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Bishop’s enrolment at a record high

May 27, 2013

Bishop's recruiting team: Samantha Adams, Scott Duguay, Jacqueline Belleau, Kathleen Mulawka and Adam Peabody. Photo: Matthew McCully.

The 2013-14 school year will provide a balanced budget for Bishop’s University, thanks in large part to record high student enrolment.
Last year marked the first time the school had a balanced budget since 2004-05. The budget would have featured a surplus, were it not for $1.2 million in government budget cuts. This year will be equally successful, with 2,420 students.
“Our consistent improvements over the last few years have been directly linked to enrolment.” said VP of Finance Hélène St. Armand.
The last big enrolment boom took place when Ontario abolished Grade 13 in 2002, leaving the province with two graduating classes. Bishop’s benefited from the double cohort with a student population around 2,400, but following their graduation, numbers declined. When enrolment dropped as low as 1,740, administrators recognized those numbers were not sustainable, and the Bishop’s community developed an action plan to attract more students.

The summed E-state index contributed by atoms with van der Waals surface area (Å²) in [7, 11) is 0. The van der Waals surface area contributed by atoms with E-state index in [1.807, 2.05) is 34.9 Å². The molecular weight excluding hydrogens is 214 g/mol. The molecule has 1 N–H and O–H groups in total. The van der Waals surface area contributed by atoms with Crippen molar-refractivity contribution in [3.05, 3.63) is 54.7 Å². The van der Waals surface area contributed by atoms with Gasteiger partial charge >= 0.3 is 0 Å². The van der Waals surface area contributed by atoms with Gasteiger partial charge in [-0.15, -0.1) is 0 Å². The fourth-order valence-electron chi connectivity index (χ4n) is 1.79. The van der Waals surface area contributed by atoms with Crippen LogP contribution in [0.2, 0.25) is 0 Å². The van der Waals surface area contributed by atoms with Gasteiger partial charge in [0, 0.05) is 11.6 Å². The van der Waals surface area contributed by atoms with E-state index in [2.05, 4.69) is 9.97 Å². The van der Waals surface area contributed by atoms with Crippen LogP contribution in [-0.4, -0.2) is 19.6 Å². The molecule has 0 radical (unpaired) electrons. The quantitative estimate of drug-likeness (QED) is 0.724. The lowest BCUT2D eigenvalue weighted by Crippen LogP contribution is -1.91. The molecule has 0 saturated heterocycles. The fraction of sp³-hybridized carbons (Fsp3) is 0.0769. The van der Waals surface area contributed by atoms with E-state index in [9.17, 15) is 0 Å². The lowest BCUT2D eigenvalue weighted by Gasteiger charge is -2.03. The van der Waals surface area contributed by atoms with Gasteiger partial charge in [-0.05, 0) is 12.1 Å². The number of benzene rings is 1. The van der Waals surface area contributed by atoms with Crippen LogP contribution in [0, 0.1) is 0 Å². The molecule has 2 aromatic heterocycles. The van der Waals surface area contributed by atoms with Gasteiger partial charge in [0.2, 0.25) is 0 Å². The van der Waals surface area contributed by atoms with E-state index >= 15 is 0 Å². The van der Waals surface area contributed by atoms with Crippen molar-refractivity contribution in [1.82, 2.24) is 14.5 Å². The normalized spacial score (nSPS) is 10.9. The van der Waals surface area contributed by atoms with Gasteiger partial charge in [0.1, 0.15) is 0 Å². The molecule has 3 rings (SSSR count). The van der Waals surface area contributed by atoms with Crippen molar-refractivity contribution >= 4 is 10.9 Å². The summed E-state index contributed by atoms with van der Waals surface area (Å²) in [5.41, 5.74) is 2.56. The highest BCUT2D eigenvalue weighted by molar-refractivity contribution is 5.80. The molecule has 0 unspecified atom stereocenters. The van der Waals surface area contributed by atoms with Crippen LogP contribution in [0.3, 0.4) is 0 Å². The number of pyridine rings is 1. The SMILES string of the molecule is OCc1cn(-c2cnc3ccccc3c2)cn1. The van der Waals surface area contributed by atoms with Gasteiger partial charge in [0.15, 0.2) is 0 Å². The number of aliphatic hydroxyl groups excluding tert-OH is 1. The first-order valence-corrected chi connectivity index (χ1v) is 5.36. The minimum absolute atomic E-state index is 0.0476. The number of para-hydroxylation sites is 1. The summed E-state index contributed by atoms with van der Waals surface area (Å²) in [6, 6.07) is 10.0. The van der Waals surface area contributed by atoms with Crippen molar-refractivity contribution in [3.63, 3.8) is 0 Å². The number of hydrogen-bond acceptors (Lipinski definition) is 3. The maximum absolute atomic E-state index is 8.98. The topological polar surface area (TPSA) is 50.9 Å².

“When we did our recovery plan back in 2009, the premise was that we would grow,” said St. Armand. And grow they did. The student population is currently 10 per cent higher than projected. “This is the highest it has ever been,” she said.
The mix of students has remained relatively constant with 55 per cent from Quebec (approx. half are francophone), 7 per cent international students, 38 per cent from the rest of Canada (mainly Ontario).
While the increase in enrolment is most welcome, it does present challenges, according to St. Armand. The extra people on campus put pressure on student housing, classrooms and parking on campus.
Residence capacity is 710 beds, less than one-third of the student population. It is hoped new construction underway in town will provide more student housing options close to campus.
In terms of teaching spaces, it’s not just an issue of the number of classrooms available, St. Armand said. It is also the size of the classrooms that needs to be considered because of the growing number of students.

Read the entire article Tuesday in The Record.

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